Life in Numbers

The tomatoes make the shape of a five and the tiny peppers used to season the beans come together to form a scandalous 16. (14ymedio)

14ymedio bigger14ymedio, Yoani Sanchez, Havana, 7 December 2017 – She pauses to think in front of a stand at the market. My mother is not evaluating the size of the tomatoes or the quality of the garlic, but making calculations. A mathematical operation where subtraction and division are the stars. With a pension of 250 Cuban pesos a month (roughly $10 US), she can’t lose sight of a single centavo and is an expert in daily calculations.

For the majority of Cuban retirees, the cost of living, that concept that connects the value of goods and services to the material quality of one’s existence, is an equation that yields a higher figure every day. Those who come out worst with these price increases are those who do not receive help or remittances or – because of their health – cannot engage in any informal work, such as selling cigarettes at retail.

In stores and markets they are known by their gaze. They are those who pause, attentively observing the price lists, while only a few coins appear in their hands. They usually wear clothes more than two decades old, the same amount of time that has passed since the smile was erased from their faces and they wait for evening to fall so they can “catch” the products at reduced prices.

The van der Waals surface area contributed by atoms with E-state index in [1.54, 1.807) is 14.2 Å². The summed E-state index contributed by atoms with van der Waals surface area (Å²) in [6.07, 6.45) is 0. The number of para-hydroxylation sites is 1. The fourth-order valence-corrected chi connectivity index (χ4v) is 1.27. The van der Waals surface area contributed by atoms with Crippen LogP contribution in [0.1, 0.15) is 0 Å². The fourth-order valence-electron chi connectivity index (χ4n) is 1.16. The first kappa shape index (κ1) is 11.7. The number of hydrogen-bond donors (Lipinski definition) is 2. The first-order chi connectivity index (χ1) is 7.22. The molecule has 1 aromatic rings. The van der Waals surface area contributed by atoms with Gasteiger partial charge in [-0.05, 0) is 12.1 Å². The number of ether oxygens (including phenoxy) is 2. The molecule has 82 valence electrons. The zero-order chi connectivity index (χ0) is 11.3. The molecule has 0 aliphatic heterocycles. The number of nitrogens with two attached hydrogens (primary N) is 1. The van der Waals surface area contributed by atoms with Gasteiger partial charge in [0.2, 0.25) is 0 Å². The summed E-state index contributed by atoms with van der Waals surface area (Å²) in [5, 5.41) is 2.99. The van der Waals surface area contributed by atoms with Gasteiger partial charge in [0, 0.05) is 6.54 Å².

Throughout the day they calculate their accounts, living surrounded by digits and breathing sums. When they unpack the contents of their shopping bags, the 14 Cuban pesos for a pound of chili peppers appears between their eyes and the merchandise. Tomatoes make the shape of a five, and the littlest peppers used to season the beans come together to form a scandalous 16.

In just one visit to the market, retirees like my mother spend a seventh part of their pension. The numbers do not lie and they are there, on the table, to remind them.


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